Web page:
Low-end mobile phones are often referred to as feature phones, and offer basic telephony, as well as functions such as playing music and taking photos, and sometimes simple applications based on generic managed platforms such as Java ME or BREW. Handsets with more advanced computing ability through the use of native software applications became known as smartphones. The first smartphone was the Nokia 9000 Communicator in 1996 which added PDA functionality to the basic mobile phone at the time. As miniaturization and increased processing power of microchips has enabled ever more features to be added to phones, the concept of the smartphone has evolved, and what was a high-end smartphone five years ago, is a standard phone today.
Several phone series have been introduced to address a given market segment, such as the RIM BlackBerry focusing on enterprise/corporate customer email needs; the SonyEricsson Walkman series of musicphones and Cybershot series of cameraphones; the Nokia Nseries of multimedia phones, the Palm Pre the HTC Dream and the Apple iPhone.
Other features that may be found on mobile phones include GPS navigation, music (MP3) and video (MP4) playback, RDS radio receiver, alarms, memo recording, personal digital assistant functions, ability to watch streaming video, video download, video calling, built-in cameras (1.0+ Mpx) and camcorders (video recording), with autofocus and flash, ringtones, games, PTT, memory card reader (SD), USB (2.0), dual line support, infrared, Bluetooth (2.0) and WiFi connectivity, instant messaging, Internet e-mail and browsing and serving as a wireless modem. Nokia and the University of Cambridge demonstrated a bendable cell phone called the Morph. Some phones can make mobile payments via direct mobile billing schemes or through contactless payments if the phone and point of sale support Near Field Communication (NFC). Some of the largest mobile phone manufacturers and network providers along with many retail merchants support, or plan to support, contactless payments through NFC-equipped mobile phones.
Some phones have an electromechanical transducer on the back which changes the electrical voice signal into mechanical vibrations. The vibrations flow through the cheek bones or forehead allowing the user to hear the conversation. This is useful in the noisy situations or if the user is hard of hearing.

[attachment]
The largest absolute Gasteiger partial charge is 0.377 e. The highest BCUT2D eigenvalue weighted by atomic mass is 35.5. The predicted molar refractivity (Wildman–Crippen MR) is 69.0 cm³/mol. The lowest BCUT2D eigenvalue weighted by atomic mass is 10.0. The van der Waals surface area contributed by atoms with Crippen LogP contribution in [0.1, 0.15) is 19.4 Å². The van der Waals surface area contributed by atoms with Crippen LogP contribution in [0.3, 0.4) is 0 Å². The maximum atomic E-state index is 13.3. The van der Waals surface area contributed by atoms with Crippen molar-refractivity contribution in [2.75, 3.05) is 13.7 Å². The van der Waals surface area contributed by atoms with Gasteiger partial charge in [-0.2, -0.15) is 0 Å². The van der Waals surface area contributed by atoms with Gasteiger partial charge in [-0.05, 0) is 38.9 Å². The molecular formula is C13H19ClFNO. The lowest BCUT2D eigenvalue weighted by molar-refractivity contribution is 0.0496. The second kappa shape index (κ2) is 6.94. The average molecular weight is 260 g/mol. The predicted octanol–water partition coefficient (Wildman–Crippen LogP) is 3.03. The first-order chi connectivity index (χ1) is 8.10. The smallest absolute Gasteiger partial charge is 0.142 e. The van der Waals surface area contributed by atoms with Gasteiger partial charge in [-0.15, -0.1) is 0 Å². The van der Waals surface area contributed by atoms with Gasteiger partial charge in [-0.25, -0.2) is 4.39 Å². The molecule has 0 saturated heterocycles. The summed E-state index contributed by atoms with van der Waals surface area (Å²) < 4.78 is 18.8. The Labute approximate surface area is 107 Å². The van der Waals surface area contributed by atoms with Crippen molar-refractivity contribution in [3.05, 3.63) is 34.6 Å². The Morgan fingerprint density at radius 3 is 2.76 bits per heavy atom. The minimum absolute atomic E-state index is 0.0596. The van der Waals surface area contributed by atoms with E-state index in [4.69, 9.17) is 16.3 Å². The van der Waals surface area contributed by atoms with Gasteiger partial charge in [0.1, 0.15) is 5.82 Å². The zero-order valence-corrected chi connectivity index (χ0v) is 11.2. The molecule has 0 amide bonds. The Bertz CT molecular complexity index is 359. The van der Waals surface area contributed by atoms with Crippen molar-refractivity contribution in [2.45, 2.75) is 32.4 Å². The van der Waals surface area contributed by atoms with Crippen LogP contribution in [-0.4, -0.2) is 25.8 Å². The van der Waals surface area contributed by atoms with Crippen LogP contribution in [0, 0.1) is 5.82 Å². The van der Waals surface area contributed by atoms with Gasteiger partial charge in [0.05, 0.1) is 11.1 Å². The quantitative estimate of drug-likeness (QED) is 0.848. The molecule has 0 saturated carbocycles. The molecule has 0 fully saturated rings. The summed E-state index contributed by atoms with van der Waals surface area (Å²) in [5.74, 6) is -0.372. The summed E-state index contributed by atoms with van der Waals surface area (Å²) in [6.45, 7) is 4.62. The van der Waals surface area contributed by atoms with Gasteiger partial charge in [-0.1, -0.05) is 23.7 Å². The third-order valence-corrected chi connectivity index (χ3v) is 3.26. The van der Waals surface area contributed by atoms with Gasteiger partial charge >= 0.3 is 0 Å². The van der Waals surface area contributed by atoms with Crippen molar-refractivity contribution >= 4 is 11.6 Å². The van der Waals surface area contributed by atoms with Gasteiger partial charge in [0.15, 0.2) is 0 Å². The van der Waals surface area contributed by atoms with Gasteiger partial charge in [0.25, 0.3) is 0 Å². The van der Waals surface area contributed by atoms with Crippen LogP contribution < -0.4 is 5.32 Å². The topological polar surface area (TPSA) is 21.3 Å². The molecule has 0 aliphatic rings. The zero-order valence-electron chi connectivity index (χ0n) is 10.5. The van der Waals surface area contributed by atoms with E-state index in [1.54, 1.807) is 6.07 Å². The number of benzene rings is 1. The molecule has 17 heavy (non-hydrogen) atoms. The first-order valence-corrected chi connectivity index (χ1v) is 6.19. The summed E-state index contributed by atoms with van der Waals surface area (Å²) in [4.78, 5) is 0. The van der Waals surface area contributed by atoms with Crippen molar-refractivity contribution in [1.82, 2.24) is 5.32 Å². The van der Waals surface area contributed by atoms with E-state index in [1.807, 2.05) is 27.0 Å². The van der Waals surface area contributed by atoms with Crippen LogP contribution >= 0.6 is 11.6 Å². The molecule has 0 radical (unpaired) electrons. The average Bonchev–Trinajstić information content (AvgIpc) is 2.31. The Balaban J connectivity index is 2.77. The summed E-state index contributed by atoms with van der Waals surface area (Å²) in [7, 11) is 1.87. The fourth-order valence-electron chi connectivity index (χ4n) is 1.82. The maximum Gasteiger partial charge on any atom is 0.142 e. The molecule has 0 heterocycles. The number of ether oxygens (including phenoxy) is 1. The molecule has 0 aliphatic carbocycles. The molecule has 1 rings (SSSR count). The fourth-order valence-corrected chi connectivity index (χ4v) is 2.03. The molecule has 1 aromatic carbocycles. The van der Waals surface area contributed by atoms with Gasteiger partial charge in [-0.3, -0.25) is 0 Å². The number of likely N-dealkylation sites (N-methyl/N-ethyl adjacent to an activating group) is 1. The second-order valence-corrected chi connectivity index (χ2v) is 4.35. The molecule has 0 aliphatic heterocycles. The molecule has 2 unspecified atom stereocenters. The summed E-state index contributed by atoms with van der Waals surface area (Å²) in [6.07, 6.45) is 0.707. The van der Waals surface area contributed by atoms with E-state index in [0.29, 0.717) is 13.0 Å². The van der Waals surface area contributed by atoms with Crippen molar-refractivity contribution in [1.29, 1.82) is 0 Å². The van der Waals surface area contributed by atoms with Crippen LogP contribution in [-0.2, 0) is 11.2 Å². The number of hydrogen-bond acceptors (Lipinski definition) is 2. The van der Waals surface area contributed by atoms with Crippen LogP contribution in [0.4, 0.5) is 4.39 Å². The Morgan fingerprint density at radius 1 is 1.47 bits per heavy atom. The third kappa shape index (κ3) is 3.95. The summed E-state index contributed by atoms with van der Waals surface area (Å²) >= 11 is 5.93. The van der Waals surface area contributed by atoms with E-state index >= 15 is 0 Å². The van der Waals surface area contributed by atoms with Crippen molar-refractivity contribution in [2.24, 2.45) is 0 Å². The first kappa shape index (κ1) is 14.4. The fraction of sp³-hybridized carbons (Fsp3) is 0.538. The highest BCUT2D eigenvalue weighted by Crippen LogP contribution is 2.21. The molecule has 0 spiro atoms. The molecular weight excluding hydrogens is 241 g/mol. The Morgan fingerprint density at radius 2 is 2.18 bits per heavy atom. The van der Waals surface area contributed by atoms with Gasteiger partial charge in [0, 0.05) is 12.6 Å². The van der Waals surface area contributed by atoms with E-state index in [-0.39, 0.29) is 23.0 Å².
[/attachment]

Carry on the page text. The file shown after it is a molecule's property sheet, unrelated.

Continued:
Software and applications
The most commonly used data application on mobile phones is SMS text messaging. The first SMS text message was sent from a computer to a mobile phone in 1992 in the UK, while the first person-to-person SMS from phone to phone was sent in Finland in 1993.
Other non-SMS data services used on mobile phones include mobile music, downloadable logos and pictures, gaming, gambling, adult entertainment and advertising. The first downloadable mobile content was sold to a mobile phone in Finland in 1998, when Radiolinja (now Elisa) introduced the downloadable ringtone service. In 1999, Japanese mobile operator NTT DoCoMo introduced its mobile Internet service, i-Mode, which today is the world's largest mobile Internet service.
The first mobile news service, delivered via SMS, was launched in Finland in 2000. Mobile news services are expanding with many organizations providing "on-demand" news services by SMS. Some also provide "instant" news pushed out by SMS.
Mobile payments were first trialled in Finland in 1998 when two Coca-Cola vending machines in Espoo were enabled to work with SMS payments. Eventually, the idea spread and in 1999 the Philippines launched the first commercial mobile payments systems, on the mobile operators Globe and Smart. Today, mobile payments ranging from mobile banking to mobile credit cards to mobile commerce are very widely used in Asia and Africa, and in selected European markets.
Mobile phones generally obtain power from rechargeable batteries. There are a variety of ways used to charge cell phones, including USB, portable batteries, mains power (using an AC adapter), cigarette lighters (using an adapter), or a dynamo. In 2009, the first wireless charger was released for consumer use.
Various initiatives, such as the EU Common External Power Supply have been announced to standardize the interface to the charger, and to promote energy efficiency of mains-operated chargers. A star rating system is promoted by some manufacturers, where the most efficient chargers consume less than 0.03 watts and obtain a five-star rating.
A popular early mobile phone battery was the nickel metal-hydride (NiMH) type, due to its relatively small size and low weight. Lithium ion batteries are also used, as they are lighter and do not have the Voltage depression due to long-term over-charging that nickel metal-hydride batteries do. Many mobile phone manufacturers use lithium–polymer batteries as opposed to the older Lithium-Ion, the main advantages being even lower weight and the possibility to make the battery a shape other than strict cuboid. Mobile phone manufacturers have been experimenting with alternative power sources, including solar cells.
GSM mobile phones require a small microchip called a Subscriber Identity Module or SIM Card, to function. The SIM card is approximately the size of a small postage stamp and is usually placed underneath the battery in the rear of the unit. The SIM securely stores the service-subscriber key (IMSI) used to identify a subscriber on mobile telephony devices (such as mobile phones and computers). The SIM card allows users to change phones by simply removing the SIM card from one mobile phone and inserting it into another mobile phone or broadband telephony device.